Current standard intravenous (IV) fluid delivery apparatuses contain an IV fluid bag and two lengths of clear tubing connected by a clear drip chamber. Since both the IV fluid and the components of the IV apparatus are clear, it is difficult to tell if IV fluid is flowing properly. Medical complications can occur if IV fluid stops flowing, including interruption in fluid/medicine delivery and clogging of the IV lines, which can necessitate manual clearing of the line and/or establishing a new IV line. Such activities increase patient anxiety as well as the burden on nursing staff. While sophisticated optical and electrical sensors for the detection of IV fluid flow have been described previously, these systems are too costly for introduction into the general hospital population.
Dr. Sidney Winawer has developed an inexpensive device for the facile detection of IV fluid flow. This device is a “water wheel” with colored blades that is suspended within the drip chamber of a standard IV apparatus. When IV fluid is flowing properly, the droplets of IV fluid cause the “water wheel” to rotate, and, since the blades of the “water wheel” alternate in color, rotation of the wheel is easily seen by both the nursing staff and the patient. When IV fluid flow is occluded, the rotation of the “water wheel” ceases, indicating that a mechanical issue with the IV apparatus must be addressed to avoid medical complications.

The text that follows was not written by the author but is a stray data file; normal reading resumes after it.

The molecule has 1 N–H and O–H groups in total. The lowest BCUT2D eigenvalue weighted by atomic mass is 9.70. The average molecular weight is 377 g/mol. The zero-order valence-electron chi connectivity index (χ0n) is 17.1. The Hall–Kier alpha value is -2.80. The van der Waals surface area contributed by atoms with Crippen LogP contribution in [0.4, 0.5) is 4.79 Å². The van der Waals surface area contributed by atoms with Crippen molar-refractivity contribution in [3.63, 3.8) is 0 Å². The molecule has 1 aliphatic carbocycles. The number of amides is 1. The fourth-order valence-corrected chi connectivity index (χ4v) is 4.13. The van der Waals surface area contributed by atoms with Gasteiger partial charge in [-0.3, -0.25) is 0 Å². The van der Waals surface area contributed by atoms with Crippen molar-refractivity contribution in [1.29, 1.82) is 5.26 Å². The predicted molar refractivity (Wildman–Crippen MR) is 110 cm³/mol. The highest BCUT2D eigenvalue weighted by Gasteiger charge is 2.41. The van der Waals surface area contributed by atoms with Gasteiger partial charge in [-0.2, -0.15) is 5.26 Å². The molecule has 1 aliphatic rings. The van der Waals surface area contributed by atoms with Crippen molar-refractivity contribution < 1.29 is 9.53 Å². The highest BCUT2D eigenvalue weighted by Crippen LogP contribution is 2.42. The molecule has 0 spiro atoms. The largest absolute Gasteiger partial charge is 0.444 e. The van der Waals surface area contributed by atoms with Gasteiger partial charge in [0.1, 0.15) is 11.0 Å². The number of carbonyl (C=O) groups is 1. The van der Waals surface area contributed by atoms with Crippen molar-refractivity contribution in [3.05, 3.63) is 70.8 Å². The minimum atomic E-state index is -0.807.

- Designed for use with standard equipment
- Reduced patient anxiety
- Reduced burden on nursing staff
Functional prototype built
Sidney Winawer, MD, Paul Sherlock Chair in Medicine, Memorial Sloan Kettering
U.S. Patent Application 14/017,592 pending, filed September 4, 2013